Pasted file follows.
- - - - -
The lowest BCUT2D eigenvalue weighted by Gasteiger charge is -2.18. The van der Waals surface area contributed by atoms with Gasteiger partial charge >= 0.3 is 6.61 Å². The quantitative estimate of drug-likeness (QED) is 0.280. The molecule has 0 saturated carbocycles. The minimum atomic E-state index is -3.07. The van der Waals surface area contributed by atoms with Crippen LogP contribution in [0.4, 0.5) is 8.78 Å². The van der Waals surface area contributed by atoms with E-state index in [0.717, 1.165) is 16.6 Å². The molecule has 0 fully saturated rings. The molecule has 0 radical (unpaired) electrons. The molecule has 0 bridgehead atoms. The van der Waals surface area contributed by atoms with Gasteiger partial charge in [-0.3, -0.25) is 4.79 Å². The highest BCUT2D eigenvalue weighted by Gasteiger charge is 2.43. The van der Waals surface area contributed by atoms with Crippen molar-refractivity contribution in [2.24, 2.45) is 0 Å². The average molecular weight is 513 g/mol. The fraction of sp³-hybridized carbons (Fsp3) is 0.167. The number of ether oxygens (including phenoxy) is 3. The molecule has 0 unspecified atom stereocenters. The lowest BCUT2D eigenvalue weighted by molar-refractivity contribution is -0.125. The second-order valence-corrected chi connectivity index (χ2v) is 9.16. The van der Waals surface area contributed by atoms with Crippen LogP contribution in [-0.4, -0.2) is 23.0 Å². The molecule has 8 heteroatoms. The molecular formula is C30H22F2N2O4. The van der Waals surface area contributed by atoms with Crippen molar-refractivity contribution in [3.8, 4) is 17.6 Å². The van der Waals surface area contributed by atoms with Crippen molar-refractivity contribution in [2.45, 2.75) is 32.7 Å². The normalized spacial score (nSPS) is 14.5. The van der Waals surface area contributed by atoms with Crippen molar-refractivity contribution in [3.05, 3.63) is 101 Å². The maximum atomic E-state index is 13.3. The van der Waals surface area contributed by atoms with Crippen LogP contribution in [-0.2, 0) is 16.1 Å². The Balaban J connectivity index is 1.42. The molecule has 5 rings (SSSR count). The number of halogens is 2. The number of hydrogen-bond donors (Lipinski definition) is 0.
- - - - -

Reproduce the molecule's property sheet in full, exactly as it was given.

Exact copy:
The lowest BCUT2D eigenvalue weighted by Gasteiger charge is -2.18. The van der Waals surface area contributed by atoms with Gasteiger partial charge >= 0.3 is 6.61 Å². The quantitative estimate of drug-likeness (QED) is 0.280. The molecule has 0 saturated carbocycles. The minimum atomic E-state index is -3.07. The van der Waals surface area contributed by atoms with Crippen LogP contribution in [0.4, 0.5) is 8.78 Å². The van der Waals surface area contributed by atoms with E-state index in [0.717, 1.165) is 16.6 Å². The molecule has 0 fully saturated rings. The molecule has 0 radical (unpaired) electrons. The molecule has 0 bridgehead atoms. The van der Waals surface area contributed by atoms with Gasteiger partial charge in [-0.3, -0.25) is 4.79 Å². The highest BCUT2D eigenvalue weighted by Gasteiger charge is 2.43. The van der Waals surface area contributed by atoms with Crippen molar-refractivity contribution in [2.24, 2.45) is 0 Å². The average molecular weight is 513 g/mol. The fraction of sp³-hybridized carbons (Fsp3) is 0.167. The number of ether oxygens (including phenoxy) is 3. The molecule has 0 unspecified atom stereocenters. The lowest BCUT2D eigenvalue weighted by molar-refractivity contribution is -0.125. The second-order valence-corrected chi connectivity index (χ2v) is 9.16. The van der Waals surface area contributed by atoms with Crippen LogP contribution in [-0.4, -0.2) is 23.0 Å². The molecule has 8 heteroatoms. The molecular formula is C30H22F2N2O4. The van der Waals surface area contributed by atoms with Crippen molar-refractivity contribution in [3.8, 4) is 17.6 Å². The van der Waals surface area contributed by atoms with Crippen molar-refractivity contribution in [2.45, 2.75) is 32.7 Å². The normalized spacial score (nSPS) is 14.5. The van der Waals surface area contributed by atoms with Crippen molar-refractivity contribution in [3.05, 3.63) is 101 Å². The maximum atomic E-state index is 13.3. The van der Waals surface area contributed by atoms with Crippen LogP contribution in [-0.2, 0) is 16.1 Å². The Balaban J connectivity index is 1.42. The molecule has 5 rings (SSSR count). The number of halogens is 2. The number of hydrogen-bond donors (Lipinski definition) is 0.